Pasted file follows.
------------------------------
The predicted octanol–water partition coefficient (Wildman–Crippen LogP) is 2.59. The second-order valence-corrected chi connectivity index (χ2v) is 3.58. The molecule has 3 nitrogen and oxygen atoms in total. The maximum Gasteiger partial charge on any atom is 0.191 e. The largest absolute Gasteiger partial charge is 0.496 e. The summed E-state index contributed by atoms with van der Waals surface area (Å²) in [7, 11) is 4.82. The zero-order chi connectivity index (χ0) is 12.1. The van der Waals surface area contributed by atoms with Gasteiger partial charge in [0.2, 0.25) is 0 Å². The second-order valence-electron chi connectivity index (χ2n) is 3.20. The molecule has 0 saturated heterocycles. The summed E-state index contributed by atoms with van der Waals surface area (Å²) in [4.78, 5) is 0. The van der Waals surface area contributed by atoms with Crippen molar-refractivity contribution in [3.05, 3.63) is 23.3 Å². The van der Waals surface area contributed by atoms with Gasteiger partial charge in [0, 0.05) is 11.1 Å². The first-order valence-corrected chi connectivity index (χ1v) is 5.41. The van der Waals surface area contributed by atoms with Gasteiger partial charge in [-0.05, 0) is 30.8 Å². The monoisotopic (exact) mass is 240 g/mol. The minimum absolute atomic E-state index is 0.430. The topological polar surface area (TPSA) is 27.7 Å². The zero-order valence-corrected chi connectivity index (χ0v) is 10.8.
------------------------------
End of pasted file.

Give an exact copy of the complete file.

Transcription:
The predicted octanol–water partition coefficient (Wildman–Crippen LogP) is 2.59. The second-order valence-corrected chi connectivity index (χ2v) is 3.58. The molecule has 3 nitrogen and oxygen atoms in total. The maximum Gasteiger partial charge on any atom is 0.191 e. The largest absolute Gasteiger partial charge is 0.496 e. The summed E-state index contributed by atoms with van der Waals surface area (Å²) in [7, 11) is 4.82. The zero-order chi connectivity index (χ0) is 12.1. The van der Waals surface area contributed by atoms with Gasteiger partial charge in [0.2, 0.25) is 0 Å². The second-order valence-electron chi connectivity index (χ2n) is 3.20. The molecule has 0 saturated heterocycles. The summed E-state index contributed by atoms with van der Waals surface area (Å²) in [4.78, 5) is 0. The van der Waals surface area contributed by atoms with Crippen molar-refractivity contribution in [3.05, 3.63) is 23.3 Å². The van der Waals surface area contributed by atoms with Gasteiger partial charge in [0, 0.05) is 11.1 Å². The first-order valence-corrected chi connectivity index (χ1v) is 5.41. The van der Waals surface area contributed by atoms with Gasteiger partial charge in [-0.05, 0) is 30.8 Å². The monoisotopic (exact) mass is 240 g/mol. The minimum absolute atomic E-state index is 0.430. The topological polar surface area (TPSA) is 27.7 Å². The zero-order valence-corrected chi connectivity index (χ0v) is 10.8.